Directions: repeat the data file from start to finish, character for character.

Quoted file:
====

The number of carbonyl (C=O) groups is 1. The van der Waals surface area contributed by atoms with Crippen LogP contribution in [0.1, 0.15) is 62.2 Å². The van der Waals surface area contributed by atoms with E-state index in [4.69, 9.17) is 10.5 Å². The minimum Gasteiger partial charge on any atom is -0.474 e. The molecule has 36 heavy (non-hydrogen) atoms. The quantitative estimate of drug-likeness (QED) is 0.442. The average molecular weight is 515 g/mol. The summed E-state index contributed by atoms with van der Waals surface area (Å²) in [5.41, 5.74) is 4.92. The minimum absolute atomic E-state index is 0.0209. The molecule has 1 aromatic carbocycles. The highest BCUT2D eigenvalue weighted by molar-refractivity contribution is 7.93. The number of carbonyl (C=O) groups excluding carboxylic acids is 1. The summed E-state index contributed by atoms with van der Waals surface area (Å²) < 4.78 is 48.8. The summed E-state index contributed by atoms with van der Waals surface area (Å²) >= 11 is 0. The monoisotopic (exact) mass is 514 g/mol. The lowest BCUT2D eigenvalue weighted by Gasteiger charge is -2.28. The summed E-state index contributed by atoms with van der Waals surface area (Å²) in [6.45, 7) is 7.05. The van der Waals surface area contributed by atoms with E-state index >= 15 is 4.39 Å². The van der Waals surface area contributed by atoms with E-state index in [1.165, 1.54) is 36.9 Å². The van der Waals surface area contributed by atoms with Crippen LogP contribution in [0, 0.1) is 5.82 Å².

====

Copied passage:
The number of carbonyl (C=O) groups is 1. The van der Waals surface area contributed by atoms with Crippen LogP contribution in [0.1, 0.15) is 62.2 Å². The van der Waals surface area contributed by atoms with E-state index in [4.69, 9.17) is 10.5 Å². The minimum Gasteiger partial charge on any atom is -0.474 e. The molecule has 36 heavy (non-hydrogen) atoms. The quantitative estimate of drug-likeness (QED) is 0.442. The average molecular weight is 515 g/mol. The summed E-state index contributed by atoms with van der Waals surface area (Å²) in [5.41, 5.74) is 4.92. The minimum absolute atomic E-state index is 0.0209. The molecule has 1 aromatic carbocycles. The highest BCUT2D eigenvalue weighted by molar-refractivity contribution is 7.93. The number of carbonyl (C=O) groups excluding carboxylic acids is 1. The summed E-state index contributed by atoms with van der Waals surface area (Å²) < 4.78 is 48.8. The summed E-state index contributed by atoms with van der Waals surface area (Å²) >= 11 is 0. The monoisotopic (exact) mass is 514 g/mol. The lowest BCUT2D eigenvalue weighted by Gasteiger charge is -2.28. The summed E-state index contributed by atoms with van der Waals surface area (Å²) in [6.45, 7) is 7.05. The van der Waals surface area contributed by atoms with E-state index >= 15 is 4.39 Å². The van der Waals surface area contributed by atoms with E-state index in [1.165, 1.54) is 36.9 Å². The van der Waals surface area contributed by atoms with Crippen LogP contribution in [0, 0.1) is 5.82 Å².